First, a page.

The signaling lipid sphingosine-1-phosphate (S1P) plays critical roles in mammalian biology. The concentration of S1P is high in blood, and plasma S1P stabilizes junctions between vascular endothelial cells. The concentration of S1P is low in lymphoid tissues compared to blood and lymph, and S1P compartmentalization is required to maintain proper lymphocyte circulation. Although S1P in lymphoid organs is low in homeostasis, the concentration of S1P may increase upon inflammation, and increases in tissue S1P have been reported to promote angiogenesis and to enhance pro-inflammatory responses of innate and adaptive immune cells. Drugs targeting S1P signaling and S1P metabolism are currently in clinical trials as immune suppressants. By blocking lymphocyte exit from lymphoid organs, these drugs prevent activated T cells from reaching transplanted organs or organs that are subject to autoimmune attack. These drugs may also have direct anti-inflammatory effects. Despite S1P's vital functions, little is understood about how its distribution is controlled. To maintain low tissue S1P, two sources must be contained. First, tissues are constantly bathed with plasma to bring nourishment and remove waste. Plasma S1P must be prevented from entering, or removed from, the organs. Second, all cells are thought to make S1P intracellularly during the course of membrane sphingolipid metabolism. This intracellular S1P must be destroyed before it is secreted into the interstitial space. This grant investigates how S1P concentrations in the lymphoid organs are regulated.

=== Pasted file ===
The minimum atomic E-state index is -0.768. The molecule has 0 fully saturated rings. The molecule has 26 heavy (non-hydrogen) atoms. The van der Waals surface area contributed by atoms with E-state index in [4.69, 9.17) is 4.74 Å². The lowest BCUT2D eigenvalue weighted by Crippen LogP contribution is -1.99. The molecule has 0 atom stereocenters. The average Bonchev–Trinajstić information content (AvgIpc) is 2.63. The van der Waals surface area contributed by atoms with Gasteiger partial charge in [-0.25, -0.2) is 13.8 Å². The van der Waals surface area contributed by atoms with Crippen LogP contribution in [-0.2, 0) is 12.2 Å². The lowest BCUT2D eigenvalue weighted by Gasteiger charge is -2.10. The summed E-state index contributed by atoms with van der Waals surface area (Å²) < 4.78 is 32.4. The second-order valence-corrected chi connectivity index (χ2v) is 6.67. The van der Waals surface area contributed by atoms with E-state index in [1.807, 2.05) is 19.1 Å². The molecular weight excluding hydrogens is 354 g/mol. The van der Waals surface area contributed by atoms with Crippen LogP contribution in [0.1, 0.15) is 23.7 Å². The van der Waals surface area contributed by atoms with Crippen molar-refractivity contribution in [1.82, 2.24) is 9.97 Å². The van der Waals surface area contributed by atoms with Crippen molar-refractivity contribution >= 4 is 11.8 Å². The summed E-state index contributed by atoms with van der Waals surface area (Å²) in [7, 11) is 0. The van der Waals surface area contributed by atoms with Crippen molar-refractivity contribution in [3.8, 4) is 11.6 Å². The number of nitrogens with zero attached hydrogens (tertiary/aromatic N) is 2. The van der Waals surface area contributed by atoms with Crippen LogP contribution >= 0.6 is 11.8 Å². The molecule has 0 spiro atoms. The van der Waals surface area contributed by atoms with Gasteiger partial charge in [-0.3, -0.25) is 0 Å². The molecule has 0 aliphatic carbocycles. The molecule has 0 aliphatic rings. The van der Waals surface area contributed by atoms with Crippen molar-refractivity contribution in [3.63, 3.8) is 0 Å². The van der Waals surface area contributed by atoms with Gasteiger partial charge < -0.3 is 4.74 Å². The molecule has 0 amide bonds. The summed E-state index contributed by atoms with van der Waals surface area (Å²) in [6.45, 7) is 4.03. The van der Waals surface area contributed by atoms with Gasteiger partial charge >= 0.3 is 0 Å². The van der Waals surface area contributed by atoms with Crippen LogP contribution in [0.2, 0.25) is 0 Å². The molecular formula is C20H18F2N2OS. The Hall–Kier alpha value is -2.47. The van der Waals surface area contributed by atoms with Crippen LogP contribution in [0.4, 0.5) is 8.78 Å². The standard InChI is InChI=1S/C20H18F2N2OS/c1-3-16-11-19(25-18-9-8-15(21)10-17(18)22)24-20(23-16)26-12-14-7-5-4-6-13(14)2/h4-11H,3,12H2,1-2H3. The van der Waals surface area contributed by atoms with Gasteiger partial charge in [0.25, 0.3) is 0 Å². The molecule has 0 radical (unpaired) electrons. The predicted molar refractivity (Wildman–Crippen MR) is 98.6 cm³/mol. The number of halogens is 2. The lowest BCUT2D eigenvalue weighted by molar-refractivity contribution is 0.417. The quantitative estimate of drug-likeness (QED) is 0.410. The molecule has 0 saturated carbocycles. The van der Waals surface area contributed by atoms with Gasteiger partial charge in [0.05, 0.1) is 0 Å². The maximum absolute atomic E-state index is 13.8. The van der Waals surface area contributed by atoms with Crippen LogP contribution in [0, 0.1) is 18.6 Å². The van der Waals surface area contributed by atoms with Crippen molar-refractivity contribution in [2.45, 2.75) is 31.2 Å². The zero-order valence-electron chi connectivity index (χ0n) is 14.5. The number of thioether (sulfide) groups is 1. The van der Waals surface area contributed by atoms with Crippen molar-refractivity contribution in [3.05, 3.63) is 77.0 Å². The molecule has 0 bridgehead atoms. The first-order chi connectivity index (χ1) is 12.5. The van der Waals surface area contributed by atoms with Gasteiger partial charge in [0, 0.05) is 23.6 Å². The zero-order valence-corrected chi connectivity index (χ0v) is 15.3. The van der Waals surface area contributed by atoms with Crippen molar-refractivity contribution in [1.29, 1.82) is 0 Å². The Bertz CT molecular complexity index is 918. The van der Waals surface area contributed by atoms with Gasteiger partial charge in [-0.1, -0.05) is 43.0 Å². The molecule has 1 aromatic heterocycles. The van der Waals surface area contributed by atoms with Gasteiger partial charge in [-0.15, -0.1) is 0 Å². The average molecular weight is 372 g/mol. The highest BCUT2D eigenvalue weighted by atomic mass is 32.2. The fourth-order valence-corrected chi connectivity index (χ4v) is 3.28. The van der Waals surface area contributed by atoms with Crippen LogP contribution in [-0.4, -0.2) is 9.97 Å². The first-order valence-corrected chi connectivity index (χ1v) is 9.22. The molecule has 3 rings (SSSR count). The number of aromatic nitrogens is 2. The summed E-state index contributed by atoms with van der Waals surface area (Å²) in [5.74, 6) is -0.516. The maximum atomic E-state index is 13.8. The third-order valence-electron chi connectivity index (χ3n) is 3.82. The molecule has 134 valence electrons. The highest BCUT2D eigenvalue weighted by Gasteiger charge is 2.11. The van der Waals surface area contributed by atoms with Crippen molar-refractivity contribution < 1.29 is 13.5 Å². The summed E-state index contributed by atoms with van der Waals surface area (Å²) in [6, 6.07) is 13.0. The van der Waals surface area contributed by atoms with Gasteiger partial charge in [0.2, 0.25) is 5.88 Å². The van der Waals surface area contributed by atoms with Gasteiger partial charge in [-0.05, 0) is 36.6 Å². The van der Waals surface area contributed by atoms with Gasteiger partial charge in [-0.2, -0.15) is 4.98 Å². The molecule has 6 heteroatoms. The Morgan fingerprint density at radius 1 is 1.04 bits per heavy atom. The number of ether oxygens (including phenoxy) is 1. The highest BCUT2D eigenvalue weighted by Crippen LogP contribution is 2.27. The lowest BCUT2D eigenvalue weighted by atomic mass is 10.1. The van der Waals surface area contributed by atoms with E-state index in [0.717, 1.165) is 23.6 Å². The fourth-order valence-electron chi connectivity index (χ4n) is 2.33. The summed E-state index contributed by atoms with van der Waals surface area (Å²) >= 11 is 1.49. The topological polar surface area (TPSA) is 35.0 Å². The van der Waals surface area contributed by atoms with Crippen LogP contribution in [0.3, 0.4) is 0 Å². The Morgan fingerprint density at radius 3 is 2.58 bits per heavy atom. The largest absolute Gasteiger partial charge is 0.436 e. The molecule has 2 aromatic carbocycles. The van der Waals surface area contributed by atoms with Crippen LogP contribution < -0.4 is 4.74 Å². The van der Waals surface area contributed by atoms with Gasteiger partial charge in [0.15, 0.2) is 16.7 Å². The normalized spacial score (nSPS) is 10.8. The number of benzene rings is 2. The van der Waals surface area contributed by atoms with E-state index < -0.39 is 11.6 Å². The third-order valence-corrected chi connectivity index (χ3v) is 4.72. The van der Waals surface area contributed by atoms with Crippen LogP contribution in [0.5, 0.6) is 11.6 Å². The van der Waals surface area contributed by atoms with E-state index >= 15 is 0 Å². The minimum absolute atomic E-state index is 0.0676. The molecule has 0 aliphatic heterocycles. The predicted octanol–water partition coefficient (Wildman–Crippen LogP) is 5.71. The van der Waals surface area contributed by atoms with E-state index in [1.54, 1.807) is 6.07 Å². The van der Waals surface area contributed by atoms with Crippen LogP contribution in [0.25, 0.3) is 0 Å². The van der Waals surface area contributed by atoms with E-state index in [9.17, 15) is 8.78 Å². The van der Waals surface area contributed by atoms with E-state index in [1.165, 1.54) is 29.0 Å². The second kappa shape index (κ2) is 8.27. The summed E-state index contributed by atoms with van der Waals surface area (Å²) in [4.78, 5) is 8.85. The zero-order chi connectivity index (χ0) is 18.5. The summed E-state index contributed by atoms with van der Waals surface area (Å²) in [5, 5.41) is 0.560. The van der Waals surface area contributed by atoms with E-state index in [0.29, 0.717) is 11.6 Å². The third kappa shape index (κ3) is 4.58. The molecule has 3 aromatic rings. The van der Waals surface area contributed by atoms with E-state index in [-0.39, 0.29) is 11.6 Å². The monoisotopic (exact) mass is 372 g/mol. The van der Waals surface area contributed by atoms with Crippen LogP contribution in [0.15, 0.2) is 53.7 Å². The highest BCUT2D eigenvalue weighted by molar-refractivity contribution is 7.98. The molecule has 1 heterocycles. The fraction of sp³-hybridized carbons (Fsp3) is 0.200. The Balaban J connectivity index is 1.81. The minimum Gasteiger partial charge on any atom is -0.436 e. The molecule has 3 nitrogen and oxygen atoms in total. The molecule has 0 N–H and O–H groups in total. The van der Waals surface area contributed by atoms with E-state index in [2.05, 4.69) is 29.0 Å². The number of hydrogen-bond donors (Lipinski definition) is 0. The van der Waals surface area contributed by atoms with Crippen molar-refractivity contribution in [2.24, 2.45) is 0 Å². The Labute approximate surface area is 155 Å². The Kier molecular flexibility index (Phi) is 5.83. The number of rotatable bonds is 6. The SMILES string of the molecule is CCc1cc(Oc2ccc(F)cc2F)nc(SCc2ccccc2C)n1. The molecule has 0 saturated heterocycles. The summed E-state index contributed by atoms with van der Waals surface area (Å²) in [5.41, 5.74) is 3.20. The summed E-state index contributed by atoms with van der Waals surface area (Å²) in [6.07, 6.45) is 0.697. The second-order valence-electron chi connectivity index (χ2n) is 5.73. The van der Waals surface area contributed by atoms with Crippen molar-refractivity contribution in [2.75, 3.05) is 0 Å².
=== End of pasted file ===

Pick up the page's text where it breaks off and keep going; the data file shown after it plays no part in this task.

Drugs targeting sphingosine-1-phosphate (S1P) receptors and S1P metabolic enzymes are in clinical trials as immune suppressants. There is an urgent need to understand how S1P distribution is controlled both to design improved therapies and to anticipate potential side-effects.
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